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'A healing culture:' SJHL to resume playoffs after deadly crash

Last Updated Apr 11, 2018 at 7:29 pm PST

At the scene of the Humboldt Broncos bus crash in northeastern Saskatchewan. (Greg Harper, City News)

The Saskatchewan Junior Hockey League has decided to resume its playoffs

The Nipawin Hawks will play the Estevan Bruins in the SJHL final

Funerals for victims of Humboldt Broncos crash will start to take place over the next few days

VANCOUVER (NEWS 1130) – The Saskatchewan Junior Hockey League has announced its playoffs will resume, despite that deadly crash involving the Humboldt Broncos team bus near Nipawin last week.

For Sportsnet 650‘s Andrew Walker, the decision comes as no surprise. “I think it’s a hockey culture thing, it’s a healing culture thing,” he says. “From people I talked to, the league was in a situation where people were going to be upset no matter what they did. And I think at the end of the day, life moves on, you have to move on.”

He admits it will probably be a difficult task for those playing in the final.

“It’s such a small world so everybody knows each other in that world, in that hockey world,” he tells NEWS 1130. “You would hope that being on the ice is an escape.”

Walker describes the SJHL, which he feels is handling the tragedy as best it can, as much smaller than say the Western Hockey League or a professional league. Keeping that in mind, he says it’s not prepared to deal with a situation like Friday’s tragedy and believes it was no doubt a very difficult decision to make.

“I worked in it for a little bit but the Saskatchewan Junior Hockey League, it teeters on bankruptcy year in and year out. Teams fold… It is not necessarily equipped to deal with issues like this, and to deal with the media fall out, and to deal with interview requests, and to deal with controversy. It’s the Saskatchewan Junior Hockey League, it is small time.”

Moving forward with the playoffs means the Nipawin Hawks will play the Estevan Bruins. The league has not yet released its schedule.

Walker says the crash has definitely left an impact on everyone within the hockey community. “I don’t think any team will ever get on a bus again without thinking about something. I know I certainly won’t. But that’s the frustrating part of this, is that there was nothing to be reactionary to… There’s just nothing you can do, and it just happened. And that’s why it’s so devastating because there’s really nowhere to direct your hurt and anger to.”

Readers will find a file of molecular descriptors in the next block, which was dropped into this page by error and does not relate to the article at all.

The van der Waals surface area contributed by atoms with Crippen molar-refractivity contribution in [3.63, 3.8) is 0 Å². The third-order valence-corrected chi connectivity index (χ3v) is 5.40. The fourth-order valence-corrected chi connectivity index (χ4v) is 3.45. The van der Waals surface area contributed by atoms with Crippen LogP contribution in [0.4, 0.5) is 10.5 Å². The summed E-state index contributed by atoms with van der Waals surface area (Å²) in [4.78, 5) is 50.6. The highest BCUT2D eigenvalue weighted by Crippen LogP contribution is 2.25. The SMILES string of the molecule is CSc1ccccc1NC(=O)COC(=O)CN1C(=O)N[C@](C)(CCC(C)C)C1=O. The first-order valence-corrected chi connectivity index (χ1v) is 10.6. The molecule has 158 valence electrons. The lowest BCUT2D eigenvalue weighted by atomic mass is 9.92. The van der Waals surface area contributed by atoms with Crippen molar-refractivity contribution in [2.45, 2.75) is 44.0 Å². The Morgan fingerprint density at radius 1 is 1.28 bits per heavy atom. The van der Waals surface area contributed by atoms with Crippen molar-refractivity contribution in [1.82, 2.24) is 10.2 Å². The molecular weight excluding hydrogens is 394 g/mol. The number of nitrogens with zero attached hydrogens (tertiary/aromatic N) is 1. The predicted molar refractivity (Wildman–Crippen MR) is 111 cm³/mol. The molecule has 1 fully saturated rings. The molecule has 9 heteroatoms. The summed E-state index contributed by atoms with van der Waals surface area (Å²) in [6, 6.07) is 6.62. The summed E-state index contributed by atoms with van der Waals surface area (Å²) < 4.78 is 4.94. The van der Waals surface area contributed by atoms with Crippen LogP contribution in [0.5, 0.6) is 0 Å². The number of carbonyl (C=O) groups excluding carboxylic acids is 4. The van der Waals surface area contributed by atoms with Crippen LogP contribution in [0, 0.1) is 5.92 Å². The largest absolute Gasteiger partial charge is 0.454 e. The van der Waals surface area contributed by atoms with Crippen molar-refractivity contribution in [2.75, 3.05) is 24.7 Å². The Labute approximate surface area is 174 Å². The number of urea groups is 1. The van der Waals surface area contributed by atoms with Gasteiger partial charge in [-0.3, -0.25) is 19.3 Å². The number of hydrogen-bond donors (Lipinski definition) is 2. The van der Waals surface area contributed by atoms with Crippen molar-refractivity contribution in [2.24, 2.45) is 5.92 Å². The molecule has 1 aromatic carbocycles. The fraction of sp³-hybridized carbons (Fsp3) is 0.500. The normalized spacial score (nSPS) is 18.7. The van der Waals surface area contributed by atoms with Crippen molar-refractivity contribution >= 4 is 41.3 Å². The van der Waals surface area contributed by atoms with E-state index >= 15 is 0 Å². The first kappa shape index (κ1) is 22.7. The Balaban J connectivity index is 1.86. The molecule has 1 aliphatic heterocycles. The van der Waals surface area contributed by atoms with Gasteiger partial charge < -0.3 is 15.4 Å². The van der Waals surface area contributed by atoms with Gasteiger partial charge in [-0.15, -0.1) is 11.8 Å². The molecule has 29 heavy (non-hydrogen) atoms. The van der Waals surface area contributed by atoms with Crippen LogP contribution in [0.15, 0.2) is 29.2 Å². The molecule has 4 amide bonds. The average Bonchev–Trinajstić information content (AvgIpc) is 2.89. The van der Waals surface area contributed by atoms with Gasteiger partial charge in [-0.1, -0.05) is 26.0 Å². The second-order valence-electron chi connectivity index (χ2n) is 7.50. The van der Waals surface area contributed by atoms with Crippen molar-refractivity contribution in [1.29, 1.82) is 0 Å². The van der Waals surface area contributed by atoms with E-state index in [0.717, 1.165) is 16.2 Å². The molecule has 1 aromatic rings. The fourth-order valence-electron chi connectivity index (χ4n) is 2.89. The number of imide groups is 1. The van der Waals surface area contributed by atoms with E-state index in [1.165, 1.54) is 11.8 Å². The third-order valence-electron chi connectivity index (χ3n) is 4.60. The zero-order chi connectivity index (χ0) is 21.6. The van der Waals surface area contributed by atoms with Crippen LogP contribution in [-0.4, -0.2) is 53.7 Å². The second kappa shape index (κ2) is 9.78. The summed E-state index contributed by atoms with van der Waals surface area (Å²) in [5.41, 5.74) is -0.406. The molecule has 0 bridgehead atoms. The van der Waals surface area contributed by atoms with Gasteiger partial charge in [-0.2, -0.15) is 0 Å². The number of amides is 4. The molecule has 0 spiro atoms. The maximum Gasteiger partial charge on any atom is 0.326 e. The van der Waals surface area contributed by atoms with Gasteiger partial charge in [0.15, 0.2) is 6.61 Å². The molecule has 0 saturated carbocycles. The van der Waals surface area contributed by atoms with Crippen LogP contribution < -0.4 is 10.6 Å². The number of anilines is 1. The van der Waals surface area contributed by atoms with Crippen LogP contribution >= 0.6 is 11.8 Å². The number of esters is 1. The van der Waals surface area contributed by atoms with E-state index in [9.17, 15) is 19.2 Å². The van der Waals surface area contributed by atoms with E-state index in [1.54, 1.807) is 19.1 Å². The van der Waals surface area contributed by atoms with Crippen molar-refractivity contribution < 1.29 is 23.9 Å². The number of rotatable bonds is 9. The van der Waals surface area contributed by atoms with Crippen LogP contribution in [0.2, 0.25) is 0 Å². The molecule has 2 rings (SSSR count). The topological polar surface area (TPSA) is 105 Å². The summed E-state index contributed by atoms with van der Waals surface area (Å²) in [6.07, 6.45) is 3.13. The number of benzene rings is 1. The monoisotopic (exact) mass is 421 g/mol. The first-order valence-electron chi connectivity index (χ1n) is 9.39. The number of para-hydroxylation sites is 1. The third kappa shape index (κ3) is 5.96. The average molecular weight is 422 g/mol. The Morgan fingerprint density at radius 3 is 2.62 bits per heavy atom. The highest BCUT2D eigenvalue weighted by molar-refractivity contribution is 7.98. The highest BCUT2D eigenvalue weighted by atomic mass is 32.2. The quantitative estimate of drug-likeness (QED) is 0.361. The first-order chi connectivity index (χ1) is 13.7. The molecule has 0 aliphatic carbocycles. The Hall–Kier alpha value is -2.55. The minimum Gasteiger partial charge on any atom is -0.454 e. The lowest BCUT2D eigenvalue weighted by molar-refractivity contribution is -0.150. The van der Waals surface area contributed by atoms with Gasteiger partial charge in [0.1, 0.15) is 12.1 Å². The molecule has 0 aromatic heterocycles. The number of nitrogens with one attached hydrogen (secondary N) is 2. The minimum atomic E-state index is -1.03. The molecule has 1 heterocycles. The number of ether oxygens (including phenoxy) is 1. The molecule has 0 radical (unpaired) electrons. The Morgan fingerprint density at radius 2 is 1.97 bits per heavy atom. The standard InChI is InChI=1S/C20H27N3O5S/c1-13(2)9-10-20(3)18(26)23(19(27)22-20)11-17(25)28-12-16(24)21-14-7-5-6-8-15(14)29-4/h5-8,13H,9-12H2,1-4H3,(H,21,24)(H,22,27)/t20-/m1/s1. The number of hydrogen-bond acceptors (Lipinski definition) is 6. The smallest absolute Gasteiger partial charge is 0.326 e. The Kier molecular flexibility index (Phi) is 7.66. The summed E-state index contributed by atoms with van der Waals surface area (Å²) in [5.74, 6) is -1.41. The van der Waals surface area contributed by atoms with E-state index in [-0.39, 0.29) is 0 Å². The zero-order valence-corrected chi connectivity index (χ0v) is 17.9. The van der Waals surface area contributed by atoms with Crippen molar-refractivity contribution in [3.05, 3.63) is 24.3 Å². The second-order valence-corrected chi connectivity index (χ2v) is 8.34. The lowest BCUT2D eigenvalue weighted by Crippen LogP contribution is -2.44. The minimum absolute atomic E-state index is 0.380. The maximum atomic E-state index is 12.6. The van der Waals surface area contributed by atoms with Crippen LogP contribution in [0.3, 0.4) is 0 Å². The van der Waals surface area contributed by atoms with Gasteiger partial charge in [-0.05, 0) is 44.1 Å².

The #HumboldtStrong movement has brought together people around the country, both from within and outside of the hockey community. Since the crash, millions of dollars have been raised.

The SJHL is a junior A hockey league, made up of 12 different teams.

(Courtesy @HumboldtBroncos via Twitter)

Playoff opponents trying to come to grips with the tragedy

As hockey teams in Saskatchewan grieve, they’re also trying to get back into a routine.

The Nipawin Hawks — the playoff opponent of the Humboldt Broncos — have now skated for the first time since Friday’s bus crash that killed 16 people and left more than a dozen others hurt.

Barret Kropf is one of the chaplains providing help in Saskatchewan. He tells us he was in Nipawin last night to meet with the players.

“I spent a couple hours with those boys and just talked about their next steps, how they’re healing, and how they’re going to keep moving forward.”

Kropf says Hawks players are asking “Why them and not us?”

“They’ve got lots of good buddies… Several of the Hawks players have been seen at the bedsides of the Broncos players.”

Kropf has been focusing on listening.

“There are no words that we were going to say that was going to bring any meaning to the tragedy. So, you just listen and love. That’s probably the two biggest things that we’ve been doing — whether it’s been in Humboldt or back in the hospital in Saskatoon.”

Kropf, who is from Langley, notes this week will be an emotional one, as funerals start to take place.

“The first one is tomorrow for the play-by-play guy, [Tyler] Bieber,” he tells us.

He will be at this weekend’s funeral for Humboldt Broncos head coach Darcy Haugan, who was a personal friend.